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Table: Human cases of H5N1 bird flu

Last updated: July 12, 2024

On this page you’ll find detailed information about each human case of H5N1 bird flu since 2021, when a new variant spread across most of the world. This page is updated regularly and as soon as possible when a human case is reported.

The current variant of concern is 2.3.4.4b, which has spread to a growing number of mammals since it was first discovered in late 2020. The first human case was reported in the UK in January 2022. An older variant (2.3.2.1c) is endemic in Cambodia and occasionally causes human cases.

Key figures

CasesDeathsCFR
New variant1915%
All variants91446951%

It’s currently not possible to predict the death rate for clade 2.3.4.4b. Most of the cases to date were picked up during random surveillance of poultry and cattle workers, which skews the data towards asymptomatic and mild cases. Only 4 cases have occurred in the community, causing severe illness in all cases and resulting in 1 death.

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Clade 2.3.4.4b (new variant)

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ReportedLocationPatientSymptomsOutcomePoultry/
cattle link
Source
2024-07USA (CO)N/AMildRecoveredYesLink
2024-07USA (CO)N/AMildRecoveredYesLink
2024-07USA (CO)N/AMildRecoveredYesLink
2024-07USA (CO)Adult/MMildRecoveredYesLink
2024-05USA (MI)AdultMildRecoveredYesLink
2024-05USA (MI)AdultMildRecoveredYesLink
2024-04USA (TX)AdultMildRecoveredYesLink
2023-07UKN/ANoneRecoveredYesLink
2023-07UKN/AMildRecoveredYesLink
2023-05UKN/ANoneRecoveredYesLink
2023-05UKN/ANoneRecoveredYesLink
2023-03Chile53/MSevereUnknownNoLink
2023-03China52/FSevereRecoveredYes
2023-01Ecuador9/FSevereRecoveredYesLink
2022-10Spain19/MNoneRecoveredYesLink
2022-10Spain27/MNoneRecoveredYesLink
2022-09China38/FSevereDiedYes
2022-04USA (CO)N/AMildRecoveredYesLink
2022-01UK80sNoneRecoveredYesLink

Other variants or unknown (2021-present)

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ReportedCladeLocationPatientSymptomsOutcomePoultry/
cattle
Source
2024-07UnknownCambodia5/FMildUnknownYesLink
2024-07UnknownCambodia3/MSevereUnknownYesLink
2024-052.3.2.1aAustralia2/FSevereRecoveredUnknownLink
2024-05UnknownChina33/FMildRecoveredYesLink
2024-03UnknownVietnam21/MSevereDiedYesLink
2024-022.3.2.1cCambodia17/FSevereUnknownYesLink
2024-022.3.2.1cCambodia16/MNoneRecoveredYesLink
2024-022.3.2.1cCambodia10/MSevereDiedYesLink
2024-012.3.2.1cCambodia69/MSevereRecoveredYesLink
2024-012.3.2.1cCambodia3/MSevereRecoveredYesLink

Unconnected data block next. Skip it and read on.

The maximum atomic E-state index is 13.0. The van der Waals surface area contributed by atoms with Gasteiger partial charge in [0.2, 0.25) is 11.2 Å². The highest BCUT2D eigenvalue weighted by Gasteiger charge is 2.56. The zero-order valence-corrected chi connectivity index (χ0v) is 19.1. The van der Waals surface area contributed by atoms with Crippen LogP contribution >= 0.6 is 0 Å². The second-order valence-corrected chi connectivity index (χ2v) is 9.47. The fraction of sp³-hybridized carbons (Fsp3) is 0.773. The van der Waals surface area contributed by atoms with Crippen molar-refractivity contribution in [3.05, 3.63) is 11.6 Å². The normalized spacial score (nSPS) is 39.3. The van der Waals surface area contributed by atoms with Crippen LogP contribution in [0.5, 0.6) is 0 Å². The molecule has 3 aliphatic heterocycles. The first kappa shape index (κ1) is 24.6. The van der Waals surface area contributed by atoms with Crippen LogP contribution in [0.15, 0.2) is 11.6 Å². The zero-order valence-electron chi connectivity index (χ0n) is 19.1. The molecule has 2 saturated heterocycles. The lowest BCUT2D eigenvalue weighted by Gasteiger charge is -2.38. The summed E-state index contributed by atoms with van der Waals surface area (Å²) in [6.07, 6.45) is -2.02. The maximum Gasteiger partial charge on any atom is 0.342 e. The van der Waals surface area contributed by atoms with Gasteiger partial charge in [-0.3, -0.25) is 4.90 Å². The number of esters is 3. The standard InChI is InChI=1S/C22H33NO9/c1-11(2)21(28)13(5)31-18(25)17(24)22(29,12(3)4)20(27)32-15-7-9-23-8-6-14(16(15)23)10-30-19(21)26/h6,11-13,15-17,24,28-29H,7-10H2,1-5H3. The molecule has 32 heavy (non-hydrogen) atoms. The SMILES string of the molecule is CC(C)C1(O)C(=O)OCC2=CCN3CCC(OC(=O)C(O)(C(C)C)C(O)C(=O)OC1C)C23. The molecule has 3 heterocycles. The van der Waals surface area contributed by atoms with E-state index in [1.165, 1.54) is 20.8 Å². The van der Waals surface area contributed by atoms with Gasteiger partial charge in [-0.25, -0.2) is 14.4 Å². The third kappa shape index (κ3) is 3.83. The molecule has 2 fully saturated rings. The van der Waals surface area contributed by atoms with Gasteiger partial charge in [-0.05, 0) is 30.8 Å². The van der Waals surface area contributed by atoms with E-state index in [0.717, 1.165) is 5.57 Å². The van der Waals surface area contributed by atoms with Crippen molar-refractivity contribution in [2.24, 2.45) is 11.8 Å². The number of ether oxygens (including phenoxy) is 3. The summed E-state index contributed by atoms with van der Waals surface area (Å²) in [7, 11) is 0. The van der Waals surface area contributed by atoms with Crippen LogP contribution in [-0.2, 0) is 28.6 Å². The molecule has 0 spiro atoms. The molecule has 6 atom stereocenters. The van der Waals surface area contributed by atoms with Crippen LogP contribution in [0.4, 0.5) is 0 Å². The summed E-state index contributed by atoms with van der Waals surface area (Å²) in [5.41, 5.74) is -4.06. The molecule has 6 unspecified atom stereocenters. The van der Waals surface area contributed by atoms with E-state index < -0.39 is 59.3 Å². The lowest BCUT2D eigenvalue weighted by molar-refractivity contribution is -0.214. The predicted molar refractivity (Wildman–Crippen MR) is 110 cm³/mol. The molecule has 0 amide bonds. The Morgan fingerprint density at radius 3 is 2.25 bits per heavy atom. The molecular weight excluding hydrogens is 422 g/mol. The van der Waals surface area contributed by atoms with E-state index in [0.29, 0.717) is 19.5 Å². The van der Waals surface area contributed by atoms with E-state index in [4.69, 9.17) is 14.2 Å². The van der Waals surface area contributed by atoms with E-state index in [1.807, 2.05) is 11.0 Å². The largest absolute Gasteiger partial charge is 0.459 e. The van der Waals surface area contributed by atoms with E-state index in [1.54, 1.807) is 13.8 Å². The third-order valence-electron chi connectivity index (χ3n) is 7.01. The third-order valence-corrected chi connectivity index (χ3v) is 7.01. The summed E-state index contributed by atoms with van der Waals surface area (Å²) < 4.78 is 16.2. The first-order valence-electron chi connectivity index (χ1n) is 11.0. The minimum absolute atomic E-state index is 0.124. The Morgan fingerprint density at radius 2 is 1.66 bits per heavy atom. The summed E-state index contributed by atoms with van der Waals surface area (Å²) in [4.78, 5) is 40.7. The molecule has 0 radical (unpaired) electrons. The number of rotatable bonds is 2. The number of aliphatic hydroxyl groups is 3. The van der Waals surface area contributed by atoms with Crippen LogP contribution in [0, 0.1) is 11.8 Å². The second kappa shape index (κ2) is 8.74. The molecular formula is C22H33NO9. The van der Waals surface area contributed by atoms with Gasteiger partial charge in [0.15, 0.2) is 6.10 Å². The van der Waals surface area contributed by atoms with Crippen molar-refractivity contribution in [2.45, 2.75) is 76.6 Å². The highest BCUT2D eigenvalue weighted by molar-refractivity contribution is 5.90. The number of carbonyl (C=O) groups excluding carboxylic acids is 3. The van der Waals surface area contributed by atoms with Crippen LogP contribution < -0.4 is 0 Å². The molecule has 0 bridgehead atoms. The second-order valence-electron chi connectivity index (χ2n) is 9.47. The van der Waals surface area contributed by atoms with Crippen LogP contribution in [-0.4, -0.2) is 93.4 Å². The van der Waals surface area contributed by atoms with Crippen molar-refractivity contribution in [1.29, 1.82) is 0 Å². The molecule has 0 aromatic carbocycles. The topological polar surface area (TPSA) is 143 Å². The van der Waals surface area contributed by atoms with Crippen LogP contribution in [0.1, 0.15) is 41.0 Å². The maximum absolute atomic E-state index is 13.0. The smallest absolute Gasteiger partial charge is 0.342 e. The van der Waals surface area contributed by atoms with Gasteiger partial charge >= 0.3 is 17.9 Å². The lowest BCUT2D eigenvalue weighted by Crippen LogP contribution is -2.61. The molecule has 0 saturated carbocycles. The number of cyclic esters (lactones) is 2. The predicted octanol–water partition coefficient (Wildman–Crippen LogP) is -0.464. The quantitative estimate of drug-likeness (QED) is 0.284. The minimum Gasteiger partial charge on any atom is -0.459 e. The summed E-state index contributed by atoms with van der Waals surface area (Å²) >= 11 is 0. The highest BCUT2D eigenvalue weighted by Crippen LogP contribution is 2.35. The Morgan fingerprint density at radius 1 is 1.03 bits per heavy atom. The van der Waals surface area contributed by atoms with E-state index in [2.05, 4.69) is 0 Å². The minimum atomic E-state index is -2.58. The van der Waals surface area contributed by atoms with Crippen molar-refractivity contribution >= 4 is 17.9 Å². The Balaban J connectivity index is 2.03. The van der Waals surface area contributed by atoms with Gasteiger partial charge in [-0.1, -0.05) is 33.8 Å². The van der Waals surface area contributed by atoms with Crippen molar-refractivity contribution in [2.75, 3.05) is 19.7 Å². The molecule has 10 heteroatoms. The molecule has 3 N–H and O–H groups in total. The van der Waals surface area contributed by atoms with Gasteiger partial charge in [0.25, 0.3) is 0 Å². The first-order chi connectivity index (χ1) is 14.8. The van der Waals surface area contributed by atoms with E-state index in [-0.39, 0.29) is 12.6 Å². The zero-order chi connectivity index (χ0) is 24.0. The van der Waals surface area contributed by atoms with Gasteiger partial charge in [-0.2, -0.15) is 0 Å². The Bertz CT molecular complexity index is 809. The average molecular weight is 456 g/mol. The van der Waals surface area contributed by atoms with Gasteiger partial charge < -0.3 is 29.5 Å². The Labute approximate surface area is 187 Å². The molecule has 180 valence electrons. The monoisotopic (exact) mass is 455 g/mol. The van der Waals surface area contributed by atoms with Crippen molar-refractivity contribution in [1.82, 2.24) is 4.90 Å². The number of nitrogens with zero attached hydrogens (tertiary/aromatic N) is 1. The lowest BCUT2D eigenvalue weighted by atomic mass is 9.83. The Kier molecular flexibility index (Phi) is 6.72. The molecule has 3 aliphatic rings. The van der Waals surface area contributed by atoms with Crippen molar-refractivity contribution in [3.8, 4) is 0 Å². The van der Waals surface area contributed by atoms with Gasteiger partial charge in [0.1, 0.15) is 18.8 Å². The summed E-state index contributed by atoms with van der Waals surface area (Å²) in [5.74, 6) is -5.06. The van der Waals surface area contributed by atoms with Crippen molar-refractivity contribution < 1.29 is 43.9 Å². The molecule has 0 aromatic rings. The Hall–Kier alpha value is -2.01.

2023-112.3.2.1cCambodia4/FSevereRecoveredYesLink
2023-112.3.2.1cCambodia21/FSevereDiedYesLink
2023-102.3.2.1cCambodia2/FSevereDiedYesLink
2023-102.3.2.1cCambodia50/MSevereDiedYesLink
2023-022.3.2.1cCambodia49/MMildRecoveredYesLink
2023-022.3.2.1cCambodia11/FSevereDiedYesLink
2022-10UnknownVietnam4-5/FSevereRecoveredYesLink
2021-072.3.2.1aIndia11/MSevereDiedYesLink

Prior to 2021, a total of 880 laboratory-confirmed cases were reported across the world, causing 462 deaths. Most of those cases occurred between 2004 and 2011.

Definitions

  • Reported: The month in which a case was publicly reported. The actual infection or the onset of symptoms may have occurred weeks earlier. Some countries (especially China) take anywhere between days or weeks to publicly report a case.

Symptoms/Outcome

  • None: The patient did not report any symptoms (asymptomatic).
  • Mild: The patient experienced symptoms which did not require hospitalization or they were hospitalized but only for observation.
  • Severe: More serious symptoms requiring hospitalization, especially ICU treatment.
  • Recovered: The patient survived the active infection of H5N1 bird flu. Some patients have long-term or permanent health issues caused by the illness.
  • Died: The patient died while undergoing treatment for H5N1.
  • Unknown: No reliable information is available about the outcome of the case, which often happens when the patient is still hospitalized at the time of the announcement and no further updates are released.

Other data notes

  • Because we can only display one source in the table, the cited link may not include all available or up-to-date information.
  • Some cases may be assigned to a specific clade before laboratory studies are complete. For example, a person testing positive for H5 bird flu may be listed as H5N1 if they worked on a farm where animals were infected with H5N1.